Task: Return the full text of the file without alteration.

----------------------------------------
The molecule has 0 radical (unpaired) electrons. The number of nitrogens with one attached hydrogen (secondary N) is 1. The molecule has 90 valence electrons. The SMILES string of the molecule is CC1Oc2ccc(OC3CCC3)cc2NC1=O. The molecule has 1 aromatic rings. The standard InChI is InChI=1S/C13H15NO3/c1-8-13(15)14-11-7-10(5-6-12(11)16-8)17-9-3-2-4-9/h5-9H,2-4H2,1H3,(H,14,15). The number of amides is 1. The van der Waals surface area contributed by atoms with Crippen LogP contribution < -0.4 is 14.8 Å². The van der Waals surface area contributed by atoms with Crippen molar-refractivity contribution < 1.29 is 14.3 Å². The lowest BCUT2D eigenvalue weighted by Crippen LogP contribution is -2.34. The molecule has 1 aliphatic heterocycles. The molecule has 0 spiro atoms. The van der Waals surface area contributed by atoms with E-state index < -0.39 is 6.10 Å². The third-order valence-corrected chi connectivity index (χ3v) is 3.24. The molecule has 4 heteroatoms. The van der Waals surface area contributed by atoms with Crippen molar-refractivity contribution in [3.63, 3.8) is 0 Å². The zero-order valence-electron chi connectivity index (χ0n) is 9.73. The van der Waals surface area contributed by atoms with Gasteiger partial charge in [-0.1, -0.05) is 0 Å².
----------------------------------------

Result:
The molecule has 0 radical (unpaired) electrons. The number of nitrogens with one attached hydrogen (secondary N) is 1. The molecule has 90 valence electrons. The SMILES string of the molecule is CC1Oc2ccc(OC3CCC3)cc2NC1=O. The molecule has 1 aromatic rings. The standard InChI is InChI=1S/C13H15NO3/c1-8-13(15)14-11-7-10(5-6-12(11)16-8)17-9-3-2-4-9/h5-9H,2-4H2,1H3,(H,14,15). The number of amides is 1. The van der Waals surface area contributed by atoms with Crippen LogP contribution < -0.4 is 14.8 Å². The van der Waals surface area contributed by atoms with Crippen molar-refractivity contribution < 1.29 is 14.3 Å². The lowest BCUT2D eigenvalue weighted by Crippen LogP contribution is -2.34. The molecule has 1 aliphatic heterocycles. The molecule has 0 spiro atoms. The van der Waals surface area contributed by atoms with E-state index < -0.39 is 6.10 Å². The third-order valence-corrected chi connectivity index (χ3v) is 3.24. The molecule has 4 heteroatoms. The van der Waals surface area contributed by atoms with Crippen molar-refractivity contribution in [3.63, 3.8) is 0 Å². The zero-order valence-electron chi connectivity index (χ0n) is 9.73. The van der Waals surface area contributed by atoms with Gasteiger partial charge in [-0.1, -0.05) is 0 Å².